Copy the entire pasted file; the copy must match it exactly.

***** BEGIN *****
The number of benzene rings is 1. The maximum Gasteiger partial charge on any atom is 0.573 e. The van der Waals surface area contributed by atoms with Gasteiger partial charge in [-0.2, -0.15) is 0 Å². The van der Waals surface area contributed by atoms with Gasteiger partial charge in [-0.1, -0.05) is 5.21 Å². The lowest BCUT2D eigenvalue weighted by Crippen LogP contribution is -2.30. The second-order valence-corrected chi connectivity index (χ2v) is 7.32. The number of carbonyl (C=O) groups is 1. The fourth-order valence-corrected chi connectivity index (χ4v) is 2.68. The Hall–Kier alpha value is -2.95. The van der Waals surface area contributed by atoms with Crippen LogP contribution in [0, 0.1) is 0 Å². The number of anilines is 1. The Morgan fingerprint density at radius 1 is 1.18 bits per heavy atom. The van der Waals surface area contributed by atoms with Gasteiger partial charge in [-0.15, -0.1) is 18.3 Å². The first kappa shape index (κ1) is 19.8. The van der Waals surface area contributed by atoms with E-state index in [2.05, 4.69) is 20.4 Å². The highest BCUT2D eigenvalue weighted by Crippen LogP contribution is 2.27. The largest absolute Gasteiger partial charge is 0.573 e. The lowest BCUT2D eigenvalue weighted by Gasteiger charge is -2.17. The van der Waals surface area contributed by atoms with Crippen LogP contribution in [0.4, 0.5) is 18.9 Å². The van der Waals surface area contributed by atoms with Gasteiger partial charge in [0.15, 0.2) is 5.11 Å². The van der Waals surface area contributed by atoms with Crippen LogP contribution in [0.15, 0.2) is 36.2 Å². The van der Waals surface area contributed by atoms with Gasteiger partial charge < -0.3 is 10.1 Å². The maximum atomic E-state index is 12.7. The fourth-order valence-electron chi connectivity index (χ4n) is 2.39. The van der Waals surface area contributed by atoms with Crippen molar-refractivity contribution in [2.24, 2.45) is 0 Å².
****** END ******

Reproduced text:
The number of benzene rings is 1. The maximum Gasteiger partial charge on any atom is 0.573 e. The van der Waals surface area contributed by atoms with Gasteiger partial charge in [-0.2, -0.15) is 0 Å². The van der Waals surface area contributed by atoms with Gasteiger partial charge in [-0.1, -0.05) is 5.21 Å². The lowest BCUT2D eigenvalue weighted by Crippen LogP contribution is -2.30. The second-order valence-corrected chi connectivity index (χ2v) is 7.32. The number of carbonyl (C=O) groups is 1. The fourth-order valence-corrected chi connectivity index (χ4v) is 2.68. The Hall–Kier alpha value is -2.95. The van der Waals surface area contributed by atoms with Crippen LogP contribution in [0, 0.1) is 0 Å². The number of anilines is 1. The Morgan fingerprint density at radius 1 is 1.18 bits per heavy atom. The van der Waals surface area contributed by atoms with Gasteiger partial charge in [-0.15, -0.1) is 18.3 Å². The first kappa shape index (κ1) is 19.8. The van der Waals surface area contributed by atoms with E-state index in [2.05, 4.69) is 20.4 Å². The highest BCUT2D eigenvalue weighted by Crippen LogP contribution is 2.27. The largest absolute Gasteiger partial charge is 0.573 e. The lowest BCUT2D eigenvalue weighted by Gasteiger charge is -2.17. The van der Waals surface area contributed by atoms with Crippen LogP contribution in [0.4, 0.5) is 18.9 Å². The van der Waals surface area contributed by atoms with Gasteiger partial charge in [0.15, 0.2) is 5.11 Å². The van der Waals surface area contributed by atoms with Crippen LogP contribution in [0.15, 0.2) is 36.2 Å². The van der Waals surface area contributed by atoms with Gasteiger partial charge < -0.3 is 10.1 Å². The maximum atomic E-state index is 12.7. The fourth-order valence-electron chi connectivity index (χ4n) is 2.39. The van der Waals surface area contributed by atoms with Crippen molar-refractivity contribution in [2.24, 2.45) is 0 Å².